Like a lot of judges — especially those at the Appeals Court level — Craig’s job involves making a lot of law. Some of it is written down in formal policy, like legal decisions handed down from the bench. So thanks to him we now have a policy defining how The Times company can use Times journalists in Times-sponsored events, and a whole new policy how we should and should not use social networking sites like Twitter and Facebook and LinkedIn in our reporting.

But a lot of his pronouncements are handled less formally — common law rather than written edict — opinions rendered in phone and e-mail exchanges with a staff and freelance population curious to know what they can and cannot do when it comes to appearing on TV, making a speech, writing a book, taking someone to lunch, being taken to lunch by someone else, doing a freelance article or signing a petition. He has always been, in his judgments and deliberations, resolutely Episcopalian — which is to say polite and measured and well-mannered. When a freelancer or a blogger ventures a little too far into the land of opinion, particularly political opinion, Craig is there to gently pull them back. “It is a just a fact of life that The Times and everybody connected with it is held under a much more powerful microscope than a lot of other publications,” Craig has observed. “What I am saying is, be careful.”

But it is true that the sudden explosion of tweeting and twittering that erupted out of the newsroom has also puzzled him, as it has perhaps puzzled a lot of us. While Craig understands the utility and the appeal of this sort of networking, and its intersection with our journalism, he wonders about the lack of boundaries among some people who twitter. “Too many tweets can make a twitterer sound like a birdbrain,” he has often been heard to say.

Along with Greg Brock, he has read every correction. And along with Phil Corbett, his successor, he has worried about all the words that appear not only in the paper but, now, on the web (a recent exchange with a department head involved the appearance of the word “pooping” in one of our sites). He cleared the way for Charles Isherwood to make a cameo appearance on the show Gossip Girl; did the groundwork to ensure that Tony Scott can appear as a co-host of At the Movies, and worried whether the Times marketing of men’s and women’s long-sleeve shirts with the Obama inauguration date and NYT logo made us look just a little too close to the new administration.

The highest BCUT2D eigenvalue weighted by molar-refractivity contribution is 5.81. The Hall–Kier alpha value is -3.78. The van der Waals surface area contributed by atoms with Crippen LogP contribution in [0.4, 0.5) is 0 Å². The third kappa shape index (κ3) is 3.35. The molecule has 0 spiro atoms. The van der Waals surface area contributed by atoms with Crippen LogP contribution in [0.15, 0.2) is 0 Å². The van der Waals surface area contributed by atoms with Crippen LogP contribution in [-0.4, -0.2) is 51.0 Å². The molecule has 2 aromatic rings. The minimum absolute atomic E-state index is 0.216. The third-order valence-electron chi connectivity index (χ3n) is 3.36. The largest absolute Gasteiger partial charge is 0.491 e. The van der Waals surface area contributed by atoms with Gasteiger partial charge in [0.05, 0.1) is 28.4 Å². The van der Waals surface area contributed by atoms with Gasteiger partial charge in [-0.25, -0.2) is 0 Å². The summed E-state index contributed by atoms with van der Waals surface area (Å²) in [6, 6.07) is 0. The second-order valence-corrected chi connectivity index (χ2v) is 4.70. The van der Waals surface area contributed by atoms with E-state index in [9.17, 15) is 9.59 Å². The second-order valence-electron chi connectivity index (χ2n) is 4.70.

And he has vetted the scale of speaking fees for reporters invited to give outside talks, although the money some groups are willing to pay to hear his colleagues talk has never failed to amaze Craig. “The American Guild of Organists never offered me that much money for a speech,” Craig complained mildly once. For those of you puzzled by all the references to things organic: Craig is an accomplished organist, and has written a book about organs.

Greg Brock told me that whenever he attended a management training session with Craig, he would open the session by reviewing examples of egregious errors we had made. “Now, that’s an embarrassing error to have to admit, isn’t it?” he would say. Then he’d read another one: “Well, anyone should have known that.” And another one: “Can you BELIEVE we got that wrong?”

Of course, all of the errors were under the byline “Craig R. Whitney.” That’s the Whitney style.

One of Craig’s plans after he walks out the door is to write a book about the Second Amendment — and part of me wonders whether his new interest in guns relates at all to the frustrations of being standards editor. For the last few years, Craig has been enforcing the rules in our Dodge City of a newsroom, armed only with the ethics code and his own abundant reasonableness. Perhaps he hankers to pack something with a little more firepower.

At our party the other night I pointed out that it took three people to take over the duties of Al Siegal when he left, and now we’re subdividing Craig’s work among three people: Phil Corbett, Bill Schmidt and Greg Brock. Even with three people picking up his work, Craig will be a very hard act to follow, and we’ll miss him.

POSTED     Oct. 2, 2009, 10 a.m.